Now, let’s look at the frontend code playground generates when we select a D3 chart. Select a measure in the playground and change the visualization type to the D3. Next, click the Code to inspect the frontend code to render the chart.

Here is the full source code from that page.

import React from 'react';
import cubejs from '@cubejs-client/core';
import { QueryRenderer } from '@cubejs-client/react';
import { Spin } from 'antd';

import * as d3 from 'd3';
const COLORS_SERIES = ['#FF6492', '#141446', '#7A77FF'];

const draw = (node, resultSet, chartType) => {
  // Set the dimensions and margins of the graph
  const margin = {top: 10, right: 30, bottom: 30, left: 60},
    width = node.clientWidth - margin.left - margin.right,
    height = 400 - margin.top - margin.bottom;

  d3.select(node).html("");
  const svg = d3.select(node)
  .append("svg")
    .attr("width", width + margin.left + margin.right)
    .attr("height", height + margin.top + margin.bottom)
  .append("g")
    .attr("transform",
          "translate(" + margin.left + "," + margin.top + ")");

  // Prepare data in D3 format
  const data = resultSet.series().map((series) => ({
    key: series.title, values: series.series
  }));

  // color palette
  const color = d3.scaleOrdinal()
    .domain(data.map(d => d.key ))
    .range(COLORS_SERIES)

  // Add X axis
  const x = d3.scaleTime()
    .domain(d3.extent(resultSet.chartPivot(), c => d3.isoParse(c.x)))
    .range([ 0, width ]);
  svg.append("g")
    .attr("transform", "translate(0," + height + ")")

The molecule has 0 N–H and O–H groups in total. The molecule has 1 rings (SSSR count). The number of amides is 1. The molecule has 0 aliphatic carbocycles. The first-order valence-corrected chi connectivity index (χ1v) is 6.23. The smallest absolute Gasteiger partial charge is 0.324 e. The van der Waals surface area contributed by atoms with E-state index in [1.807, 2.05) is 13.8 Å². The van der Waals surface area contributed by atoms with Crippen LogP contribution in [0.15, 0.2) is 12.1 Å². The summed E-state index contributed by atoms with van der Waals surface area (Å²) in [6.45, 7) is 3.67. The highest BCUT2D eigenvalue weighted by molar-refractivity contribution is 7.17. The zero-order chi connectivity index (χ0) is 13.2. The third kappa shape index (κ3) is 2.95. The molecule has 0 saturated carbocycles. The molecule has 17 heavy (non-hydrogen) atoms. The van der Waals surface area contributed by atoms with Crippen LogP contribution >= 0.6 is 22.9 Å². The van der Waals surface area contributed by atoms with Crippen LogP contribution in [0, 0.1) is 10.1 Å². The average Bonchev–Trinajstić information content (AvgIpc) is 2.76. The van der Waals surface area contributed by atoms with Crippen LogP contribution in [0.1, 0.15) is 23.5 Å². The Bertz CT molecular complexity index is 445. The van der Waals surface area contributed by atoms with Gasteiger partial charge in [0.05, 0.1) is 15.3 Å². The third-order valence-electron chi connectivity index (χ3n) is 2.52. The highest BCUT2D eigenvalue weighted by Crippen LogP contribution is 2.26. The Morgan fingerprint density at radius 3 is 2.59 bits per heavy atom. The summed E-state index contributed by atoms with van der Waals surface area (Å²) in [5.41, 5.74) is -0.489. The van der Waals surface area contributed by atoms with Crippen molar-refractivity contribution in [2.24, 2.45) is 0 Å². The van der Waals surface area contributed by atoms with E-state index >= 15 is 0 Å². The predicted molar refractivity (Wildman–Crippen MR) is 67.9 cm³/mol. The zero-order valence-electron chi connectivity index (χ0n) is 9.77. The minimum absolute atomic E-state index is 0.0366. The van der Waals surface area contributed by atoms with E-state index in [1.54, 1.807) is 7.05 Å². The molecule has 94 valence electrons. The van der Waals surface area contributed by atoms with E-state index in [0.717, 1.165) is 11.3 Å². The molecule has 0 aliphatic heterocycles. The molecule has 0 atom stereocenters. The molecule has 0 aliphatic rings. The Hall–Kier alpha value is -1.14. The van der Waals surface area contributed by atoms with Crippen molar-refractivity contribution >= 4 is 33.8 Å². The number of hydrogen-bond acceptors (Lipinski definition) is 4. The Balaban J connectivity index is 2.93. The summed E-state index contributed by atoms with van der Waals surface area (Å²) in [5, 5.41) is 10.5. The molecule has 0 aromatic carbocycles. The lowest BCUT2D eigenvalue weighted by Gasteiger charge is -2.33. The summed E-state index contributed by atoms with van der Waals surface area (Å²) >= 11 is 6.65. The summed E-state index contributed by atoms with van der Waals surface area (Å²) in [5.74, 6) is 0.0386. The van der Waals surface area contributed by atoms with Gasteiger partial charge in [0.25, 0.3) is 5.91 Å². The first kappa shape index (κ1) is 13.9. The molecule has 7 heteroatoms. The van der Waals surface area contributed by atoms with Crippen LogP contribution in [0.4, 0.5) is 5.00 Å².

.call(d3.axisBottom(x));

  // Add Y axis
  const y = d3.scaleLinear()
    .domain([0, d3.max(data.map((s) => d3.max(s.values, (i) => i.value)))])
    .range([ height, 0 ]);
  svg.append("g")
    .call(d3.axisLeft(y));

  // Draw the lines
  svg.selectAll(".line")
    .data(data)
    .enter()
    .append("path")
      .attr("fill", "none")
      .attr("stroke", d => color(d.key))
      .attr("stroke-width", 1.5)
      .attr("d", (d) => {
        return d3.line()
          .x(d => x(d3.isoParse(d.x)))
          .y(d => y(+d.value))
          (d.values)
      })

}

const lineRender = ({ resultSet }) => (
  <div ref={el => el && draw(el, resultSet, 'line')} />
)


const API_URL = "http://localhost:4000"; // change to your actual endpoint

const cubejsApi = cubejs(
  "eyJhbGciOiJIUzI1NiIsInR5cCI6IkpXVCJ9.eyJpYXQiOjE1NzkwMjU0ODcsImV4cCI6MTU3OTExMTg4N30.nUyJ4AEsNk9ks9C8OwGPCHrcTXyJtqJxm02df7RGnQU",
  { apiUrl: API_URL + "/cubejs-api/v1" }
);

const renderChart = (Component) => ({ resultSet, error }) => (
  (resultSet && <Component resultSet={resultSet} />) ||
  (error && error.toString()) ||
  (<Spin />)
)

const ChartRenderer = () => <QueryRenderer
  query={{
    "measures": [
      "Orders.count"
    ],
    "timeDimensions": [
      {
        "dimension": "Orders.createdAt",
        "granularity": "month"
      }
    ],
    "filters": []
  }}
  cubejsApi={cubejsApi}
  render={renderChart(lineRender)}
/>;

export default ChartRenderer;

The React component that renders the chart is just a single line wrapping a draw function, which does the entire job.

const lineRender = ({ resultSet }) => (
  <div ref={el => el && draw(el, resultSet, 'line')} />
)

There is a lot going on in this draw function. Although it renders a chart already, think about it as an example and a good starting point for customization. As we’ll work on our own dashboard in the next chapter, I’ll show you how to do it.

Feel free to click the Edit button and play around with the code in Code Sandbox.